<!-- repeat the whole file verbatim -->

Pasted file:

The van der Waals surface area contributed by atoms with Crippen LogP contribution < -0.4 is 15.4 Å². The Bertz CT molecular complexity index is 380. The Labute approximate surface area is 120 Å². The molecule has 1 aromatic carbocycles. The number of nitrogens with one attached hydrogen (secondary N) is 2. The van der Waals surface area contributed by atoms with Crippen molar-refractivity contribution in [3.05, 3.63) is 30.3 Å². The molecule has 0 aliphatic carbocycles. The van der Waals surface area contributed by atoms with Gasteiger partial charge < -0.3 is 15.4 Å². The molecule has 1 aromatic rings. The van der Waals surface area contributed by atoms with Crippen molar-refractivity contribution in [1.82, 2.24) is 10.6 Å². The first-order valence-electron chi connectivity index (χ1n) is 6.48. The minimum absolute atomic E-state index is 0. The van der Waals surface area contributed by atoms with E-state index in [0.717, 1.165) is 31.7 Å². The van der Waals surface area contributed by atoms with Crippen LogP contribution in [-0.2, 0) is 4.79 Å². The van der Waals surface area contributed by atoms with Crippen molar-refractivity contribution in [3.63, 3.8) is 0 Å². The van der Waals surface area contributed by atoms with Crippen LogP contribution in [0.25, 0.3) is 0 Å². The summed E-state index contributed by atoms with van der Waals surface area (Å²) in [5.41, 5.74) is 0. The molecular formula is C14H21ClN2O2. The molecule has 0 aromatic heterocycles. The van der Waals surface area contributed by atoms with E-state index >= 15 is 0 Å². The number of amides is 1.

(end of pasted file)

The van der Waals surface area contributed by atoms with Crippen LogP contribution < -0.4 is 15.4 Å². The Bertz CT molecular complexity index is 380. The Labute approximate surface area is 120 Å². The molecule has 1 aromatic carbocycles. The number of nitrogens with one attached hydrogen (secondary N) is 2. The van der Waals surface area contributed by atoms with Crippen molar-refractivity contribution in [3.05, 3.63) is 30.3 Å². The molecule has 0 aliphatic carbocycles. The van der Waals surface area contributed by atoms with Gasteiger partial charge < -0.3 is 15.4 Å². The molecule has 1 aromatic rings. The van der Waals surface area contributed by atoms with Crippen molar-refractivity contribution in [1.82, 2.24) is 10.6 Å². The first-order valence-electron chi connectivity index (χ1n) is 6.48. The minimum absolute atomic E-state index is 0. The van der Waals surface area contributed by atoms with E-state index in [0.717, 1.165) is 31.7 Å². The van der Waals surface area contributed by atoms with Crippen LogP contribution in [-0.2, 0) is 4.79 Å². The van der Waals surface area contributed by atoms with Crippen molar-refractivity contribution in [3.63, 3.8) is 0 Å². The van der Waals surface area contributed by atoms with Crippen LogP contribution in [0.25, 0.3) is 0 Å². The summed E-state index contributed by atoms with van der Waals surface area (Å²) in [5.41, 5.74) is 0. The molecular formula is C14H21ClN2O2. The molecule has 0 aromatic heterocycles. The van der Waals surface area contributed by atoms with E-state index >= 15 is 0 Å². The number of amides is 1.